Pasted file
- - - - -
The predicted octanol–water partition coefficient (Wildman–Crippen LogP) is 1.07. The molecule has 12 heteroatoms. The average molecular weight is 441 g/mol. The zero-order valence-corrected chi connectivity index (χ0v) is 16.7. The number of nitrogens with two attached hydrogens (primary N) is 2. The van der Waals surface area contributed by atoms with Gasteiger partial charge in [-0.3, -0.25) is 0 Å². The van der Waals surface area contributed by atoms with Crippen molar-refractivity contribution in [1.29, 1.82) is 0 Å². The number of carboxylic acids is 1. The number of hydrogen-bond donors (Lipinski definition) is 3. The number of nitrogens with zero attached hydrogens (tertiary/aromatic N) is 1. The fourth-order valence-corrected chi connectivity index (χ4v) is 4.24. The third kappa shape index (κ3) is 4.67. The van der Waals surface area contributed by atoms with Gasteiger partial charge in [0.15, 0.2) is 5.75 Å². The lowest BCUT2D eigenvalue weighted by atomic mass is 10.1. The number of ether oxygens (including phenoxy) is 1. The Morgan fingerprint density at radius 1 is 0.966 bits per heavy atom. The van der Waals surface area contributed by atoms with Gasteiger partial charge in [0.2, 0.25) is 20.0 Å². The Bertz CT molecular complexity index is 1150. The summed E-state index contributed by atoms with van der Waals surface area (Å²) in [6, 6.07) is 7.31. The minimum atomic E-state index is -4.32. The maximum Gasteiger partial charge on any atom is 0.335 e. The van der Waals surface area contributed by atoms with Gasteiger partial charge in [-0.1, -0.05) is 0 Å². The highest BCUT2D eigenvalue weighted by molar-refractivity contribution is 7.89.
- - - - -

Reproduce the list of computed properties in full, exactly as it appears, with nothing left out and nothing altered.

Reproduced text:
The predicted octanol–water partition coefficient (Wildman–Crippen LogP) is 1.07. The molecule has 12 heteroatoms. The average molecular weight is 441 g/mol. The zero-order valence-corrected chi connectivity index (χ0v) is 16.7. The number of nitrogens with two attached hydrogens (primary N) is 2. The van der Waals surface area contributed by atoms with Gasteiger partial charge in [-0.3, -0.25) is 0 Å². The van der Waals surface area contributed by atoms with Crippen molar-refractivity contribution in [1.29, 1.82) is 0 Å². The number of carboxylic acids is 1. The number of hydrogen-bond donors (Lipinski definition) is 3. The number of nitrogens with zero attached hydrogens (tertiary/aromatic N) is 1. The fourth-order valence-corrected chi connectivity index (χ4v) is 4.24. The third kappa shape index (κ3) is 4.67. The van der Waals surface area contributed by atoms with Gasteiger partial charge in [0.15, 0.2) is 5.75 Å². The lowest BCUT2D eigenvalue weighted by atomic mass is 10.1. The number of ether oxygens (including phenoxy) is 1. The Morgan fingerprint density at radius 1 is 0.966 bits per heavy atom. The van der Waals surface area contributed by atoms with Gasteiger partial charge in [0.2, 0.25) is 20.0 Å². The Bertz CT molecular complexity index is 1150. The summed E-state index contributed by atoms with van der Waals surface area (Å²) in [6, 6.07) is 7.31. The minimum atomic E-state index is -4.32. The maximum Gasteiger partial charge on any atom is 0.335 e. The van der Waals surface area contributed by atoms with Gasteiger partial charge in [-0.1, -0.05) is 0 Å². The highest BCUT2D eigenvalue weighted by molar-refractivity contribution is 7.89.